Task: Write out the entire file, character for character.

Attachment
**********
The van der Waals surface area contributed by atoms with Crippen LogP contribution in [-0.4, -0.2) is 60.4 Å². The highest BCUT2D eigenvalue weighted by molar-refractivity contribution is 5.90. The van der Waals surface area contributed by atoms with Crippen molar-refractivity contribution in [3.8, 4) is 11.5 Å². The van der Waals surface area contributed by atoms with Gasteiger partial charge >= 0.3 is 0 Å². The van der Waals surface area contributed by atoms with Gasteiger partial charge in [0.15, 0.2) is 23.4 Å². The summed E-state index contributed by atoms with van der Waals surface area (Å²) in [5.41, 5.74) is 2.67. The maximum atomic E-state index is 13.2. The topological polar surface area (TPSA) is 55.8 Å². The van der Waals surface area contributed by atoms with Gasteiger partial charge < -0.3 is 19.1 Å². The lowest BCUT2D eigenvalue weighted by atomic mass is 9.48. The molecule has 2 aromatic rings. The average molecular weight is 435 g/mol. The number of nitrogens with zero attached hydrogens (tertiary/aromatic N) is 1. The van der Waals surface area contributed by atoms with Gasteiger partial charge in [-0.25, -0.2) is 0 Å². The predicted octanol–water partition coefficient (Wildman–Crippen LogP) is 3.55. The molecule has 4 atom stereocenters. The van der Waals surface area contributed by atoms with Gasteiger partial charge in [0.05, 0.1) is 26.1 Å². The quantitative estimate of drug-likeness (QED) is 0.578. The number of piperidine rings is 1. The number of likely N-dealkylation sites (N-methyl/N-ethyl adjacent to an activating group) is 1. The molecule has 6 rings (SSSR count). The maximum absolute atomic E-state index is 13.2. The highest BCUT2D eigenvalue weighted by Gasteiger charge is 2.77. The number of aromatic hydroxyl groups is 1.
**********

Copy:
The van der Waals surface area contributed by atoms with Crippen LogP contribution in [-0.4, -0.2) is 60.4 Å². The highest BCUT2D eigenvalue weighted by molar-refractivity contribution is 5.90. The van der Waals surface area contributed by atoms with Crippen molar-refractivity contribution in [3.8, 4) is 11.5 Å². The van der Waals surface area contributed by atoms with Gasteiger partial charge >= 0.3 is 0 Å². The van der Waals surface area contributed by atoms with Gasteiger partial charge in [0.15, 0.2) is 23.4 Å². The summed E-state index contributed by atoms with van der Waals surface area (Å²) in [5.41, 5.74) is 2.67. The maximum atomic E-state index is 13.2. The topological polar surface area (TPSA) is 55.8 Å². The van der Waals surface area contributed by atoms with Gasteiger partial charge < -0.3 is 19.1 Å². The lowest BCUT2D eigenvalue weighted by atomic mass is 9.48. The molecule has 2 aromatic rings. The average molecular weight is 435 g/mol. The number of nitrogens with zero attached hydrogens (tertiary/aromatic N) is 1. The van der Waals surface area contributed by atoms with Gasteiger partial charge in [-0.25, -0.2) is 0 Å². The predicted octanol–water partition coefficient (Wildman–Crippen LogP) is 3.55. The molecule has 4 atom stereocenters. The van der Waals surface area contributed by atoms with Gasteiger partial charge in [0.05, 0.1) is 26.1 Å². The quantitative estimate of drug-likeness (QED) is 0.578. The number of piperidine rings is 1. The number of likely N-dealkylation sites (N-methyl/N-ethyl adjacent to an activating group) is 1. The molecule has 6 rings (SSSR count). The maximum absolute atomic E-state index is 13.2. The highest BCUT2D eigenvalue weighted by Gasteiger charge is 2.77. The number of aromatic hydroxyl groups is 1.